(Reuters) – More action is needed to stop militants acquiring plutonium or highly-enriched uranium that could be used for atomic bombs, nuclear experts and government officials said on Monday.
Speaking at a meeting in Vienna, Yukiya Amano, head of the International Atomic Energy Agency (IAEA), warned against a “false sense of security” over the danger of nuclear terrorism.
Amano, holding up a small lead container said to have been was used try to traffic highly enriched uranium in the former Soviet Republic of Moldova two years ago, said it showed a “worrying level of knowledge on the part of the smugglers”.
“This case ended well,” he said. “Unfortunately, we cannot be sure if such cases are just the tip of the iceberg.”
Analysts say radical groups could theoretically build a crude but deadly nuclear bomb if they have the money, technical knowledge and the amount of fissile material needed.
Many states have taken steps to prevent malicious acts such as nuclear theft and sabotage, Amano told the delegates.
“Partly as a result of these efforts, there has not been a terrorist attack involving nuclear or other radioactive material,” Amano said. “But this must not lull us into a false sense of security.”
Obtaining weapons-grade fissile material – highly enriched uranium or plutonium – poses the biggest challenge for militant groups, so keeping it secure is vital, both at civilian and military facilities, experts say.
An apple-sized amount of plutonium in a nuclear device and detonated in a highly populated area could instantly kill or wound hundreds of thousands of people, according to the Nuclear Security Governance Experts Group (NSGEG)lobby group.
Because radioactive material is seen as less hard to find and the device easier to manufacture, experts say a so-called “dirty bomb” is a more likely threat than a nuclear bomb.
In a dirty bomb, conventional explosives are used to disperse radiation from a radioactive source, which can be found in hospitals or other places not very well protected.
U.S. Energy Secretary Ernest Moniz repeated Washington’s assertion that al Qaeda had been trying for years to obtain nuclear material for a weapon.
“Despite the strides we have made in dismantling core al Qaeda we should expect its adherents…to continue trying to achieve their nuclear ambitions,” he said.
More than a hundred incidents of thefts and other unauthorized activities involving nuclear and radioactive material are reported to the IAEA every year, Amano said.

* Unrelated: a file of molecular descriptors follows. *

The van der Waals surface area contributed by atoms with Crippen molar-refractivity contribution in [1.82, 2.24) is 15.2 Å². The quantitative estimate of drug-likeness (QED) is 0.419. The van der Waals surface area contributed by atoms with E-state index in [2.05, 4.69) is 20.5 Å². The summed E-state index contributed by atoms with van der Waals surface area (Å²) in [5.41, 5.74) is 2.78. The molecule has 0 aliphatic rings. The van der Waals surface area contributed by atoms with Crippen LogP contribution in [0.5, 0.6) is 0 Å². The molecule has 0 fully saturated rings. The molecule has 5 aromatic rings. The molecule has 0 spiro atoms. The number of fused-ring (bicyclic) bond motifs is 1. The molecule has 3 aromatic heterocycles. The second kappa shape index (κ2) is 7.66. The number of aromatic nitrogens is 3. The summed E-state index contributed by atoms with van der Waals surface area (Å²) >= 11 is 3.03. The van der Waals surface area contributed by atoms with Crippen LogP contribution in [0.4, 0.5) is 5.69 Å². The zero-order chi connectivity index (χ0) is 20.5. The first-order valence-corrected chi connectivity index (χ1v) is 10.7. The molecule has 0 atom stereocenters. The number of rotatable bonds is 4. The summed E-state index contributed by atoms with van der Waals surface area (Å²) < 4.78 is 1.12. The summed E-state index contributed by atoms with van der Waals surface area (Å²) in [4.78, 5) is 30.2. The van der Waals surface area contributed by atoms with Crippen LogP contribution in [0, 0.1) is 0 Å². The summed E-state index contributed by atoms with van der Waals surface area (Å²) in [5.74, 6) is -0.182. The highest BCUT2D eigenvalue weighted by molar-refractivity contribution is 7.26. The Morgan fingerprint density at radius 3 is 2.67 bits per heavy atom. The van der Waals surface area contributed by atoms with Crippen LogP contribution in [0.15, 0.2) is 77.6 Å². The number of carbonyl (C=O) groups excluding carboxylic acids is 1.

“Some material goes missing and is never found,” he said.
(Ahlul Bayt News Agency) – Iraqi cleric Moqtada al-Sadr has issued a stern warning to the ringleader of al-Qaeda against the terrorist group’s further intervention in Syria.
Sadr said Monday that Ayman al-Zawahiri needs to stay away from Syria’s affairs and allow Sunnis and Alawites to live peacefully in Syria as they always did.
He condemned al-Qaeda’s killing of Muslims and said the group and its extremist ways have no place in Islamic nations.
Zawahiri recently said that the notorious Al-Nusra Front in Syria “is an independent branch of Al-Qaeda”. The militant group has carried out a range of atrocities in the Arab country.
The remarks by the influential Iraqi cleric come a day after a spate of violent bomb attacks that killed scores of people across Iraq.
Sunday’s blasts began with a parked car bomb which exploded in the city of Kut — 60 kilometers southeast of Baghdad. Six people were killed and 15 others wounded in that attack.
The attack was followed by another car bomb outside the city which targeted construction workers, killing five and wounded 12 others, police officials said.
One of the deadliest attacks took place in the Shia-populated neighborhood of al-Ameen in southeastern Baghdad. Police said a bomber blew himself up inside a cafe, killing at least 11 people and wounding 25 others.
Other attacks were carried out in the cities of Hillah, Madian, Aziziyah, Mahmudiyah, Nasiriyah, Tuz Khurmatu, Najaf, and Basra on Sunday. Reports said that most of the car bombs hit Shia-majority areas.
No group immediately claimed responsibility for the bombings, but al-Qaeda-linked militant groups, which seek to destabilize the central government of Iraq, frequently carry out such coordinated attacks.
There has recently been an upsurge in violence across Iraq, and the authorities say Qatar and Saudi Arabia have had a hand in some of the deadly incidents.
The United Nations says a total of 1,045 people were killed and nearly 2,400 were injured in violent incidents in Iraq in the month of May.
Iraqi Prime Minister Nouri al-Maliki has said that militant groups and the remnants of the former Ba’athist regime are responsible for the latest wave of violence.